Go find a stick, something like a devilstick is the right kind of length. Hold it at the bottom with one hand above the other, with a bit of a gap between them. Now go and find someone else, and try an tap them on the forehead repeatedly, a bit like the little people in Swiss clocks do.



That's the kind of movement your hands should be doing. top hand forward when down, bottom hand forward when up, or just hold your elbows at your sides and with one fist on top of the other, bend the elbows to move them up and down.



The poi don't hit each other because the one is spinning in a plane that's tilted back compared to the other, so at the bottom it's in front, at the top behind. With the hand movments though you don't even need to think about it.

You aren't thinking or really existing unless you're willing to risk even your own sanity in the judgment of your existence.

Green peppers, lime pickle and whole-grain mustard = best sandwich filling.


simian110% MONKEY EVERY TIME ALL THE TIME JUST CANT STOP THE MONKEY
3,149 posts
Location: London


Posted:
Hiya wave



i've been playing with poi for about five years, and butterfly has never felt nice to me.

 Written by: ]And then, out of nowhere, BAM!, they knock together at the bottom[/quote

yup. still happens to me all the time smile



There are a few reasons i think it feels yukky. Mainly i prefer patterns where I spin circles on either side of my body (left and right / in front and behind) to patterns like butterfly where both circles have to be on the same side of my body. And yes, plane tilting sucks too. Moves where your planes can stay parallel feel much nicer to me.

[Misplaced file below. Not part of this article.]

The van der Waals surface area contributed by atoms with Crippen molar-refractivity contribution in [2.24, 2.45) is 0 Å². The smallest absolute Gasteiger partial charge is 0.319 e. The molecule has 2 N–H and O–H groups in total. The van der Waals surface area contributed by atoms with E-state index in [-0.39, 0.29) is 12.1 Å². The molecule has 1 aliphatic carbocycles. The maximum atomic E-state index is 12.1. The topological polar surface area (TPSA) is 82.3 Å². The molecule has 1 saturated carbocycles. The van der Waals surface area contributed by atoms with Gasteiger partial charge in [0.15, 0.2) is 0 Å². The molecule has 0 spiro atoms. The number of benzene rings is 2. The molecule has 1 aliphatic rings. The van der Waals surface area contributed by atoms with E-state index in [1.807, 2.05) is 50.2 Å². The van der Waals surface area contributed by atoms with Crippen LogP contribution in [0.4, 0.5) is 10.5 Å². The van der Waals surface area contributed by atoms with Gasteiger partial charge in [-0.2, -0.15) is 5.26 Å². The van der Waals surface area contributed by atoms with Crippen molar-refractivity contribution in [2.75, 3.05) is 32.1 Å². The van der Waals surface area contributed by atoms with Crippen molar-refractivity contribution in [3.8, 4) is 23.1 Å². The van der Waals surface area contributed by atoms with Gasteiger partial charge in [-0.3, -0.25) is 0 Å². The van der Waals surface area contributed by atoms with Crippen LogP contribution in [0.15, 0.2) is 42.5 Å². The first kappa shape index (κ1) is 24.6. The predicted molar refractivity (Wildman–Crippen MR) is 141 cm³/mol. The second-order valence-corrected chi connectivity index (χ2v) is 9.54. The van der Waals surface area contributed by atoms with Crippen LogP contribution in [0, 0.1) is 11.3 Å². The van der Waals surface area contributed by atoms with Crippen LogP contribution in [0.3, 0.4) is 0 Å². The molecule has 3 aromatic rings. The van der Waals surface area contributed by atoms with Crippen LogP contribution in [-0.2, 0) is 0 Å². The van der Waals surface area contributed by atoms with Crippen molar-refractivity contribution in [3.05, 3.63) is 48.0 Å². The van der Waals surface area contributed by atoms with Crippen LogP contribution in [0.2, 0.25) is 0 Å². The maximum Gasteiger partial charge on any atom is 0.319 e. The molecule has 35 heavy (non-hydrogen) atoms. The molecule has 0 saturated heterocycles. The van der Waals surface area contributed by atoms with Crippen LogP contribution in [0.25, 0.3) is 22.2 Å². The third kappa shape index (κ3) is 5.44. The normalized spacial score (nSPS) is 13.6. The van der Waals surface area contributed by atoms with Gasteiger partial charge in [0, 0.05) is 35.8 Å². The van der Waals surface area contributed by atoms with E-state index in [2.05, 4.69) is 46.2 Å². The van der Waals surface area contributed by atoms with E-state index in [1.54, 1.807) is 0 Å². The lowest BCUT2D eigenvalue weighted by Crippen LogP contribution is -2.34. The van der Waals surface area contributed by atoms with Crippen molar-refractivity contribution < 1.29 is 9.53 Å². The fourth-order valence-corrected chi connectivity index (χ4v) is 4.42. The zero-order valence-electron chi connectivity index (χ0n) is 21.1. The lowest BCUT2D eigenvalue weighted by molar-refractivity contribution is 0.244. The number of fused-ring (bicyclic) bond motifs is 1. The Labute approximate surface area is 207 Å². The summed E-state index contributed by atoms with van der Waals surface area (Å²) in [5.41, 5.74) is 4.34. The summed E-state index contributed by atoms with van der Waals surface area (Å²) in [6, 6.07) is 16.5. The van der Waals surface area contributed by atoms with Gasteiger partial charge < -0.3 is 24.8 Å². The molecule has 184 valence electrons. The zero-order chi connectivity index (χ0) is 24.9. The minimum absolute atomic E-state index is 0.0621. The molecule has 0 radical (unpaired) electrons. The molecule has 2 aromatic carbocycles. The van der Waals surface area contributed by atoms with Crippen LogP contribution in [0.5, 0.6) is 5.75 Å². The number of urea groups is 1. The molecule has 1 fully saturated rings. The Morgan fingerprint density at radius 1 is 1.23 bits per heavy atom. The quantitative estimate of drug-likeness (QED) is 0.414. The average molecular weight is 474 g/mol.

Hmm, that was all very unhelpful...



Howabout trying to learn thread the needle instead. Its like a fancy butterfly, but your planes can stay straight, and IMO it feels a lot more natural than keeping your hands static.

"Switching between different kinds of chuu chuu sometimes gives this "urgh wtf?" effect because it's giving people the phi phenomenon."


SpinningFoolBRONZE Member
newbie
7 posts
Location: Bern, CH, Switzerland


Posted:
Hey all, thanks a lot for the great advice, that was much more and a lot more speficic than I even expected! smile

@The Tea Fairy
Thanks, I'll try to concentrate on these two points, maybe it helps.
 Written by:

I know what you mean about things 'clicking' into place, I got that with the weave and butterfly, but it took me about 3 months of continuous effort and frustratedness to learn a backwards weave because to me, the movement felt really unnatural!


Now, *that*'s weird! It took me about 10min to get from the forwards to the backwards weave. While my friend was on the phone I fooled around with his Poi, and suddenly it just happened, and felt natural (at least as natural as forwards). On the other hand, it took me ages to get a simple thing like the high turn working, or chasing the sun. It seems to me that different moves feel natural to different people, and that there can be massive differences in how difficult people find them.

 Written by:

So don't worry, it could just be that butterflies are taking longer to 'click' with you


It seems like that's exactly the case. Thanks, now at least I'm quite confident again. smile

 Written by:

It might also help if you work on other moves in the butterfly family, like the mexican wave and low wave, or outwards-swinging butterflies rather than inwards-swinging ones, to get your wrists comfortable with the movement.



I also thought of that, and tried a few of them, but I soon noticed that I couldn't do them properly because my butterfly is unstable. A good example is the overhead butterfly: I can do it in front of me "forever", but as soon as I throw my hands back (works, more or less) and return them to the front, I mess up the regular butterfly, resp. don't find back into it.


@polarity
 Written by:

Go find a stick, something like a devilstick is the right kind of length. Hold it at the bottom with one hand above the other, with a bit of a gap between them. Now go and find someone else, and try an tap them on the forehead repeatedly,



Thanks! That's a completely new approach to me, exactly what I need right now. smile